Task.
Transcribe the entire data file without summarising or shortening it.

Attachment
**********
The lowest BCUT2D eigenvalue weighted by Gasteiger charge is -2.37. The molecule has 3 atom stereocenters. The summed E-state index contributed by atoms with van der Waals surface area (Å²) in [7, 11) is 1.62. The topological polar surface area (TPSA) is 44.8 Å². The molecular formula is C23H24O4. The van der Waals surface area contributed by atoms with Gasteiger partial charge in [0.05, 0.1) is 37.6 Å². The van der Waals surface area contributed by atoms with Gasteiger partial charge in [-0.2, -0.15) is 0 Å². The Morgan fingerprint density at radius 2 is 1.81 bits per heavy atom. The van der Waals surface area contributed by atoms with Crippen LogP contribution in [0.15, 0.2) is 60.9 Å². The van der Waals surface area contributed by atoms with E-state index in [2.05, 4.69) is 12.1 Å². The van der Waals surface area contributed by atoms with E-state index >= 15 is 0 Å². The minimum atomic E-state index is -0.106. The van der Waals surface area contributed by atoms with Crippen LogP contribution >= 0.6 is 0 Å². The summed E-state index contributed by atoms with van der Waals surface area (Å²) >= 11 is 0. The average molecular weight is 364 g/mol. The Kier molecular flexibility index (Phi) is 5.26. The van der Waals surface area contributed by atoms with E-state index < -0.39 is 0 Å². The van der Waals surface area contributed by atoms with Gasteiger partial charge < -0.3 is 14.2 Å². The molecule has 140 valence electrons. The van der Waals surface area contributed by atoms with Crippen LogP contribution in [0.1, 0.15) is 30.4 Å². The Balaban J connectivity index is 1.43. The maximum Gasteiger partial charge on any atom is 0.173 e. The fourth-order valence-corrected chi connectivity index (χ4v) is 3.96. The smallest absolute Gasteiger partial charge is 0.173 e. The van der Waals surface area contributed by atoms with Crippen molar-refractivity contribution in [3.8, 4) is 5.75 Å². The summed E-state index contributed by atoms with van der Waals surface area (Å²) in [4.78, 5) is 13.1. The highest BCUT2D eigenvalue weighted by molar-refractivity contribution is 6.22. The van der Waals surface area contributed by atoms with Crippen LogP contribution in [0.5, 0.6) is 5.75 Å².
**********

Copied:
The lowest BCUT2D eigenvalue weighted by Gasteiger charge is -2.37. The molecule has 3 atom stereocenters. The summed E-state index contributed by atoms with van der Waals surface area (Å²) in [7, 11) is 1.62. The topological polar surface area (TPSA) is 44.8 Å². The molecular formula is C23H24O4. The van der Waals surface area contributed by atoms with Gasteiger partial charge in [0.05, 0.1) is 37.6 Å². The van der Waals surface area contributed by atoms with Gasteiger partial charge in [-0.2, -0.15) is 0 Å². The Morgan fingerprint density at radius 2 is 1.81 bits per heavy atom. The van der Waals surface area contributed by atoms with Crippen LogP contribution in [0.15, 0.2) is 60.9 Å². The van der Waals surface area contributed by atoms with E-state index in [2.05, 4.69) is 12.1 Å². The van der Waals surface area contributed by atoms with E-state index >= 15 is 0 Å². The minimum atomic E-state index is -0.106. The van der Waals surface area contributed by atoms with Crippen LogP contribution >= 0.6 is 0 Å². The summed E-state index contributed by atoms with van der Waals surface area (Å²) >= 11 is 0. The average molecular weight is 364 g/mol. The Kier molecular flexibility index (Phi) is 5.26. The van der Waals surface area contributed by atoms with E-state index < -0.39 is 0 Å². The van der Waals surface area contributed by atoms with Gasteiger partial charge < -0.3 is 14.2 Å². The molecule has 140 valence electrons. The van der Waals surface area contributed by atoms with Crippen LogP contribution in [0.1, 0.15) is 30.4 Å². The Balaban J connectivity index is 1.43. The maximum Gasteiger partial charge on any atom is 0.173 e. The fourth-order valence-corrected chi connectivity index (χ4v) is 3.96. The smallest absolute Gasteiger partial charge is 0.173 e. The van der Waals surface area contributed by atoms with Crippen molar-refractivity contribution in [3.8, 4) is 5.75 Å². The summed E-state index contributed by atoms with van der Waals surface area (Å²) in [4.78, 5) is 13.1. The highest BCUT2D eigenvalue weighted by molar-refractivity contribution is 6.22. The van der Waals surface area contributed by atoms with Crippen LogP contribution in [0.5, 0.6) is 5.75 Å².